There are some rather interesting distinctions in the design of the Fabrication Française Montblanc fountain pen. First notice the star on the top of the cap - it is small and has rather pointy edges. Next, notice the Montblanc imprint with the mountains on the barrel - an imprint that is typically found on the cap of the German manufactured pens. There is also a curious bore / hole in the barrel. I have seen these mostly on pneumatic fillers of different kinds because the hole plays a key role in the function of the filling mechanism. But, I haven't noticed it on button fillers very often. I assumed it was an air vent to allow the ink sac to expand more efficiently, because when I used the pen I was struck by how effortlessly the pen sac filled up all the way and dispelled ink out equally effectively in comparison to my other button fillers. My hunch was confirmed by one of our pen community's most respected pen engineers. The feed is not like those on the German models either, and resembled aspects of Waterman JiF feeds to me.


The nib on my pen is a Danish replacement gold nib. The original nib should be a steel nib. I have confirmed this with experts and a few collectors that own these pens. See picture below for the correct nib...


Fabrication Française Montblanc fountain pen with original steel nib

Pic Credit: Tom W.

Why would Montblanc decide to manufacture pens in France? Normally, there would have been a few potential reasons to set up production outside Germany. It helped to lower production costs, keep investments in the importing country, and it allowed the circumvention of import restrictions or high customs duties that made it costly to import pens from Germany. Another reason might be that during and after World War I, German products faced significant production and distribution challenges. Selling an expensive German-origin pen in the highly patriotic markets filled with resentment towards Germany (like France, presumably) was particularly difficult. Pierre Haury’s book, Une Affaire des Stylos (1990), mentions that the disruption of pen supplies to France by Allied countries during World War II led to the creation of many small pen enterprises. For example, Plexor - the importer of Parkers - started manufacturing on behalf of Parker and even making its own brand pens when importing from the US became unfeasible.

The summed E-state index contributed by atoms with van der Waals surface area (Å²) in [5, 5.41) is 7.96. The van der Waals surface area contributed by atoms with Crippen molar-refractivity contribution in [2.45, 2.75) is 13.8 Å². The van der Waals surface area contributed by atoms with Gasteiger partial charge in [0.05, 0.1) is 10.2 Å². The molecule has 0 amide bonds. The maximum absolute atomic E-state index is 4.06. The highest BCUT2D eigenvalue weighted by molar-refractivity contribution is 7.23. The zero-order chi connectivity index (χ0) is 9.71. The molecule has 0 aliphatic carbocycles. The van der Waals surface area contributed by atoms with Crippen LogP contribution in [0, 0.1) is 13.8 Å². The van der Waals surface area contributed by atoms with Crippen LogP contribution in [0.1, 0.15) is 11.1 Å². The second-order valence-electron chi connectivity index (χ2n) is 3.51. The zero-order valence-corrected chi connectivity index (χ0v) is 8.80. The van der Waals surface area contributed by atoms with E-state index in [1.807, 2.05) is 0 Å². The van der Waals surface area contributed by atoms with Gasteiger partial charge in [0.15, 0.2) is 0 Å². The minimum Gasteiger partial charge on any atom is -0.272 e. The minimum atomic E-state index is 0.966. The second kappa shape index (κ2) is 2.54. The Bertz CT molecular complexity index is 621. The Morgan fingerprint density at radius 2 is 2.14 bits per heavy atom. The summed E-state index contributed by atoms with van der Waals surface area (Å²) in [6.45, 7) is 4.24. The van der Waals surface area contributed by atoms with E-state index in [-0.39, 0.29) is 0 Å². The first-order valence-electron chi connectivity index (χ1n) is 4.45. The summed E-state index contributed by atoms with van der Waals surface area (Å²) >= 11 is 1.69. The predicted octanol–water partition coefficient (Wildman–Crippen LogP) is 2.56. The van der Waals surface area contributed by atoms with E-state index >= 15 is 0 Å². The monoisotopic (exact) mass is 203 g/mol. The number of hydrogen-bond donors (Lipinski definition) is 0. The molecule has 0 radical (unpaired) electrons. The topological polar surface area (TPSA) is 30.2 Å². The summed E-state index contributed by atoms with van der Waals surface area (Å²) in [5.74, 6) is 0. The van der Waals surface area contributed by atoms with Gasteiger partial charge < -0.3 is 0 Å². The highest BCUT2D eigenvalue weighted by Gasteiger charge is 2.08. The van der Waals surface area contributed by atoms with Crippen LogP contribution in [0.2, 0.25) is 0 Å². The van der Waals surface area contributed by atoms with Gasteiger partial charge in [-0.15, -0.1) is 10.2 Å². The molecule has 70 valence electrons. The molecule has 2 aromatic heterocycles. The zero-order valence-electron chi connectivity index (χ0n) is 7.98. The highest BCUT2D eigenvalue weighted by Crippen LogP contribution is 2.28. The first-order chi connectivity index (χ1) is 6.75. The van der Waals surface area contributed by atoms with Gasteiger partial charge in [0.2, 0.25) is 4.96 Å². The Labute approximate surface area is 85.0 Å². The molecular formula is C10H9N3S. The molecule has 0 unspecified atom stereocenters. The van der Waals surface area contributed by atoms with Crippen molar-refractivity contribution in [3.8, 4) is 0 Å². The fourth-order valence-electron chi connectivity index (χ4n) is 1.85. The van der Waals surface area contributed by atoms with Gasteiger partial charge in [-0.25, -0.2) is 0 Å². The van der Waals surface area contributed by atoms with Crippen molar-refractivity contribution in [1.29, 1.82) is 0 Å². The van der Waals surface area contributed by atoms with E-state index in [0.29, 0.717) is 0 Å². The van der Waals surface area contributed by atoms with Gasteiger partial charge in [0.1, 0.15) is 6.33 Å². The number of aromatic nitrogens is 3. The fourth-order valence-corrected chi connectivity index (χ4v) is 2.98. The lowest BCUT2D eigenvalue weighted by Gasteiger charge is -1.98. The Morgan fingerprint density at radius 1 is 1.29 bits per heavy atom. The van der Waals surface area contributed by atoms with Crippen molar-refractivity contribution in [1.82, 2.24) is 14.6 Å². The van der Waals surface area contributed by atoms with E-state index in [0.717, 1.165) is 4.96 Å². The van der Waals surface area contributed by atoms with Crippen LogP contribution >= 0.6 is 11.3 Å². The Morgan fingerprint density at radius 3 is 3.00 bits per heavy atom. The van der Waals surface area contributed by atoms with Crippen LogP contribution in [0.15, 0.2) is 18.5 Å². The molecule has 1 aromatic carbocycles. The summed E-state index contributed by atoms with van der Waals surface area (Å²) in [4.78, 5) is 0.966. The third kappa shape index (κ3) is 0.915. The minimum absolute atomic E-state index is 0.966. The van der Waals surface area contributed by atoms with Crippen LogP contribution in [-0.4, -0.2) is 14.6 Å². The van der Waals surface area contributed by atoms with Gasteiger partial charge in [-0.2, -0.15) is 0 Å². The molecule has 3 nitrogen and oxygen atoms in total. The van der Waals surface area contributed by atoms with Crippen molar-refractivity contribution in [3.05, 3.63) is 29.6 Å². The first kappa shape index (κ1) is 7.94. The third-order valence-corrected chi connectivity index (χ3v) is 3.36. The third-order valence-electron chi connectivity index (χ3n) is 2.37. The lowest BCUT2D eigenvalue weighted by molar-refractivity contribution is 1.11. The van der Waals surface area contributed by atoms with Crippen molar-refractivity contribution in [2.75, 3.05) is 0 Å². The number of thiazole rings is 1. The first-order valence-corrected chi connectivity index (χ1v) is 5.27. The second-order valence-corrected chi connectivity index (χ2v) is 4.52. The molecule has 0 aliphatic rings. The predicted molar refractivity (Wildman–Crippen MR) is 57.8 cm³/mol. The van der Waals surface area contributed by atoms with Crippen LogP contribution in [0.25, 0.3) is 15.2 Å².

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Two Parker Vacumatics (outer ends) and two Plexor Vacumatics (black)

Pic Credit: Toltotoll

Plexors and a Parker made in France

Pic Credit: Toltotoll

This smae problem might have prompted a France-based company to produce Montblanc pens in France itself - just like the Danish distributer Øberg decided to do in the 1930s. And just like Øberg did in Denmark, the distinct shapes of Montblanc pens made in France might have been designed to better suit the local market taste at the time. This is illustrated by the "Night & Day" style Montblanc pens, which resembled a well-received French Waterman design earlier in the 1920s. It might have been easier to persuade the French public to purchase the pens if they appeared less German. 

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Montblanc Night & Day Safety, with a No. 2 replacement nib

Pic Credit: Christian Ott

Waterman Night & Day

Pic Credit: Gary Lehrer